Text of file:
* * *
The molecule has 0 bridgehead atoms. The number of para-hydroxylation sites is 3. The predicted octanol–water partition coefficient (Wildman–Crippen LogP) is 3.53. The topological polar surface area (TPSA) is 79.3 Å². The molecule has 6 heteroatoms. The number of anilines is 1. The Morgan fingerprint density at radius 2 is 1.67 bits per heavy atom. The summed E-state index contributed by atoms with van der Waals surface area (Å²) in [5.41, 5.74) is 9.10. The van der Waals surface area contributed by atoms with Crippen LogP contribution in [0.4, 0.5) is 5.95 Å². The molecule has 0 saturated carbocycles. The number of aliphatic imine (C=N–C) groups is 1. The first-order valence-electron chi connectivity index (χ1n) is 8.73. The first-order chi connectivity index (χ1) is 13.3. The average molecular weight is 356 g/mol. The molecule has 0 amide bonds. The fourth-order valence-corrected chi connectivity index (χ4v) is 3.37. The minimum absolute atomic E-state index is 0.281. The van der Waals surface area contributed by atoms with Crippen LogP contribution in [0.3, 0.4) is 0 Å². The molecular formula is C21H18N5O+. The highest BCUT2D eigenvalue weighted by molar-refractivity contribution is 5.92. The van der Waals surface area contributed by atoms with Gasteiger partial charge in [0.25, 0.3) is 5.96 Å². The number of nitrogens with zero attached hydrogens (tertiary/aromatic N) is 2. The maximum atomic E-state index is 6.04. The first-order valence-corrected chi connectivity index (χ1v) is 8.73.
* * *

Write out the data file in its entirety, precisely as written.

The molecule has 0 bridgehead atoms. The number of para-hydroxylation sites is 3. The predicted octanol–water partition coefficient (Wildman–Crippen LogP) is 3.53. The topological polar surface area (TPSA) is 79.3 Å². The molecule has 6 heteroatoms. The number of anilines is 1. The Morgan fingerprint density at radius 2 is 1.67 bits per heavy atom. The summed E-state index contributed by atoms with van der Waals surface area (Å²) in [5.41, 5.74) is 9.10. The van der Waals surface area contributed by atoms with Crippen LogP contribution in [0.4, 0.5) is 5.95 Å². The molecule has 0 saturated carbocycles. The number of aliphatic imine (C=N–C) groups is 1. The first-order valence-electron chi connectivity index (χ1n) is 8.73. The first-order chi connectivity index (χ1) is 13.3. The average molecular weight is 356 g/mol. The molecule has 0 amide bonds. The fourth-order valence-corrected chi connectivity index (χ4v) is 3.37. The minimum absolute atomic E-state index is 0.281. The van der Waals surface area contributed by atoms with Crippen LogP contribution in [0.3, 0.4) is 0 Å². The molecular formula is C21H18N5O+. The highest BCUT2D eigenvalue weighted by molar-refractivity contribution is 5.92. The van der Waals surface area contributed by atoms with Gasteiger partial charge in [0.25, 0.3) is 5.96 Å². The number of nitrogens with zero attached hydrogens (tertiary/aromatic N) is 2. The maximum atomic E-state index is 6.04. The first-order valence-corrected chi connectivity index (χ1v) is 8.73.